This Perfect Interaction Between a Pitcher and Fan Renews Our Faith in Pro Athletes

AP

There's no shortage of reasons why the Kansas City Royals have become the darlings of this year's postseason. They're super fun to watch. They party with their fans. They're a small-market team that's managed to outlast the free-spending Angels, Tigers, Red Sox and Yankees.

And after Tuesday's win over the Baltimore Orioles in Game 3 of the American League Championship Series, they improbably find themselves one win from the pennant while teams with far bigger payrolls are home for the winter. Not bad for an upstart club installed by oddsmakers as a 50-1 long shot to win the World Series ahead of spring training.

But what's really set Kansas City apart during its charmed playoff run is an unorthodox approach to fan relations. The Royals add a refreshing, down-home flavor to the increasingly corporate ritual of Major League Baseball's postseason. The latest example came from first-year relief pitcher Brandon Finnegan, who has emerged as a key left-handed option in Ned Yost's bullpen since being selected in the first round of June's amateur draft.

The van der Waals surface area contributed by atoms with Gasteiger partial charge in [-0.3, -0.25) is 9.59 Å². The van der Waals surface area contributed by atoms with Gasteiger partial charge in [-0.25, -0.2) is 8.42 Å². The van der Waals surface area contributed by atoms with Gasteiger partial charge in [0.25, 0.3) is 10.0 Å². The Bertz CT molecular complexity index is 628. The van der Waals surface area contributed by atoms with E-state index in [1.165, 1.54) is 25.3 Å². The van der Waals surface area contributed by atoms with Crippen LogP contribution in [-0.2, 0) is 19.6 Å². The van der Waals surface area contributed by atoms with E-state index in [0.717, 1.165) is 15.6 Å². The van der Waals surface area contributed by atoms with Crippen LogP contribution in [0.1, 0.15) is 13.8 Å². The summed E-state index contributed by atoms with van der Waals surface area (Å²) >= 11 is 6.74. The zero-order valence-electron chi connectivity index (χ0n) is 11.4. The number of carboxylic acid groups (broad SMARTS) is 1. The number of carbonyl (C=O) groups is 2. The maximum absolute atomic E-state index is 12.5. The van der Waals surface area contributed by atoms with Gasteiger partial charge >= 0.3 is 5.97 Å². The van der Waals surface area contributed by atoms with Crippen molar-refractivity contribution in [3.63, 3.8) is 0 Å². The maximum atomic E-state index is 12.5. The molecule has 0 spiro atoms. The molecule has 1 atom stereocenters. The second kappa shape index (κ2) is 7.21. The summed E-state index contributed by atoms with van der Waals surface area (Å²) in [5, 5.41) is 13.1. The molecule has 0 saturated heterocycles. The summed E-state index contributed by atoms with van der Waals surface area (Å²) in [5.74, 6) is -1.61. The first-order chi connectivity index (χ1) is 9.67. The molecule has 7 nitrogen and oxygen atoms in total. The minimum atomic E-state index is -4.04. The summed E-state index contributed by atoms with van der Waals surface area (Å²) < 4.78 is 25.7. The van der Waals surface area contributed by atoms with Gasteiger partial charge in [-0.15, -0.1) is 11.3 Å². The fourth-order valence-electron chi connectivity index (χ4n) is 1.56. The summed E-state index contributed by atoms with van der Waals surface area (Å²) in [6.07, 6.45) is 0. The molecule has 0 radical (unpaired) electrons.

As of Monday, the average ticket price for Kansas City's home games during the ALCS was $335.07 on the secondary market, a predictably steep cost given the team's 29-year postseason drought. That left "broke" Royals fan Nicholas Knapple out of luck — until a shot-in-the-dark request to Finnegan led to a free pair of tickets for Wednesday's game.

"I know how it is for a college kid, to be college-aged. You don't have much money after moving and buying food and everything," Finnegan, who turned 21 in April, told Yahoo! Sports. "I told him to come down here and I'd make sure to give him my autograph and whatever else he wants."

Let it be said it never hurts to ask. Especially when there's playoff tickets — or Kansas City barbecue — at stake.

After Tuesday's win, the Kansas City Royals are one win away from their first World Series appearance since 1985.  Jamie Squire/Getty Images